Summary: Sporting a larger, higher resolution color LCD, configurable backlit keys, and reconfigured G-keys, Logitech's G19 offers a host of improvements over its predecessor, the G15. But is it worthy of its lofty price tag? Decide for yourself in our review!
Peripherals designed explicitly for gaming have a pretty long history in the technology sector, going all the way back to the first Razer mouse released in 1999. Since then, many manufacturers have begun developing mice, WASD pads, and even keyboards designed with gamers in mind. Only one company however, has actually designed an LCD into the keyboard, the most common of input devices.
Logitech's G15 was released back in 2006 and has slowly but surely built up support not only in big-name releases like World of Warcraft and Enemy Territory: Quake Wars, but also in more functional applications like Ventrilo and Everest. The G15 remains popular amongst enthusiasts as well, thanks to 3rd party applications like LCDStudio which allow you to easily make your own visual plug-ins.
Logitech is prepping to release their newest gaming keyboard, the G19, and have made some interesting improvements to the G15 formula. Let's take a quick look at some of the features of the G19 before we delve a little deeper into what sets this apart from its older sibling.
The biggest change on the G19 is the 320x240 color LCD situated on a handy swivel in the center of the keyboard. Logitech has included some interesting applications with the software that lets you see just how good the LCD is. They include an RSS reader, CPU/Memory utilization monitor, picture viewer, movie viewer, email notification, and even a YouTube application that lets you browse a simplified version of the site. Audio is played through your desktop speakers.
Colors and visuals are surprisingly clear and crisp on the LCD and the addition of color certainly sets it apart from the monochrome display featured on the G15. However, when you combine the color LCD with the customization of the keys' backlight, the G19 ends up looking like something you would see on Pimp My Keyboard.
The G19 uses Logitechís LCD Manager software to control any applications for the display, while their Game Profiler software is where you can customize macros and functions. Letís take a look at the LCD software and included plug-ins.
Plug-ins can be set to rotate automatically as long as the corresponding application is active, or if a change is detected using Logitechís proprietary Klever-Vu software. Users can also quick swap between applications on the keyboard by pushing a button on the G19 itself.
The default plug-ins included with the G19 far surpasses what was included on their previous LCD keyboards. Logitech has built-in support for email notification, a nice performance monitor, RSS reader, clock, as well as a movie viewer and even a YouTube plug-in. While some of the usefulness of a few of these applications can be questioned, you can become quickly reliant on others just as easily. The performance monitor is great for tracking overall system utilization, while the media viewer makes it quite easy to keep track of what tunes are playing during a gaming session.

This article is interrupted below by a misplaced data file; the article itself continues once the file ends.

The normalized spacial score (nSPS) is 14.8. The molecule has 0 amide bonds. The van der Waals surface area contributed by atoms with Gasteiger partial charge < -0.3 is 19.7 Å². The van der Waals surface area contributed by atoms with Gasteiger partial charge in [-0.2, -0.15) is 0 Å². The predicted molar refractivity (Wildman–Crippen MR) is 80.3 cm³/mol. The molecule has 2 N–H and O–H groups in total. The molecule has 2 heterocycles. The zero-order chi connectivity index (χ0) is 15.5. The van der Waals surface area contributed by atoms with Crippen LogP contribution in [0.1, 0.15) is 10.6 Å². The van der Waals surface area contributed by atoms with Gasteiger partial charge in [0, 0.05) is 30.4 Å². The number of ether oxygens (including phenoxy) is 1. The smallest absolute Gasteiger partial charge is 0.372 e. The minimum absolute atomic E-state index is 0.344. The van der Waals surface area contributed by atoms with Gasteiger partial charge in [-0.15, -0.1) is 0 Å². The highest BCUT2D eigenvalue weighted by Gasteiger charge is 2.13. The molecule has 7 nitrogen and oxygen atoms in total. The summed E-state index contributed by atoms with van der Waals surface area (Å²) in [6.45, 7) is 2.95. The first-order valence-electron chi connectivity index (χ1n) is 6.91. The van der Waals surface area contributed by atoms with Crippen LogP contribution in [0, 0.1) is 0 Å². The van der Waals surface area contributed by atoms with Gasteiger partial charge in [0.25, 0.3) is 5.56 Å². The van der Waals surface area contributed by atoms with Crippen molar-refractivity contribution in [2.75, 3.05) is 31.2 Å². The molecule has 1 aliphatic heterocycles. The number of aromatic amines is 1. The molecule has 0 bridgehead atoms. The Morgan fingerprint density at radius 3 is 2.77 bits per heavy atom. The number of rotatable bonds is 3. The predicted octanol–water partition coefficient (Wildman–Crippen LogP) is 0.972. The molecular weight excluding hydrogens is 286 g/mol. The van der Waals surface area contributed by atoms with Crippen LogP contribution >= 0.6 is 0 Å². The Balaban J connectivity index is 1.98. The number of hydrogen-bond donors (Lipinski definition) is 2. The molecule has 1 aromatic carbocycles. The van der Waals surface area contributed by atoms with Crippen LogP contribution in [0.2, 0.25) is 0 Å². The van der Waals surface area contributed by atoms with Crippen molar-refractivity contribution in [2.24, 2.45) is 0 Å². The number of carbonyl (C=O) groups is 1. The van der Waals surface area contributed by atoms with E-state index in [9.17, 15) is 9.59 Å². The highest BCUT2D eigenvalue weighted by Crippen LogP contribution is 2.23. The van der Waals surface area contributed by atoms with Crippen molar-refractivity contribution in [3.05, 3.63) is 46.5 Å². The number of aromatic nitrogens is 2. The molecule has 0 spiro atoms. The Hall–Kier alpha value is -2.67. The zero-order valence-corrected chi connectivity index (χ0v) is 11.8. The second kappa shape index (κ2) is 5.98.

The big seller on the G19 however isnít Logitechís support, but rather that of 3rd party software and games. When the G15 launched, it took at least a year for native support to find its way to the keyboard, nullifying the benefits of the LCD. Thankfully, the G19 is able to output the same display, meaning that if your favorite application or game already supports a G15 LCD, it will also support a G19.
Games such as World of Warcraft, F.E.A.R. 2, and Age of Conan added LCD support a while back and the G19 functions perfectly with them. Ventrilo also makes use of the LCD, as does Everest, making the display function as an in-game temperature display for all your major components.
While weíre happy the G19 wonít languish due to lack of native support from software developers, the problem is that most of the support is built around the G15. This means most of the images displayed on the G19 are monochrome and scaled down to 160x43. Also, some of the information can be either useless or redundant. Quite a few shooters, like F.E.A.R. 2, just display an ammo and armor counter. We understand we canít fault Logitech for this issue, but we do hope developers update their applications to make better use of the higher resolution and full color capabilities of the display.
The game profiler software allows you to pre-program macros and setup profiles that become active if an executable is detected. The G19 also retains the ability to record macros on the fly by pushing the ĎMRí button the keyboard. This puts the G19 into macro recording mode and the LCD displays pertinent information until the ĎMRí button is pushed again.
The profiling software also allows you to set the color of the backlight based on which macro mode button is active. This gives you 36 possible macros per game profile, more than enough for a majority of your games. The ability to identify each macro mode by color, and knowing which game profile is active based on what you are playing, ensures that you can easily hit the proper macro for the situation you are in.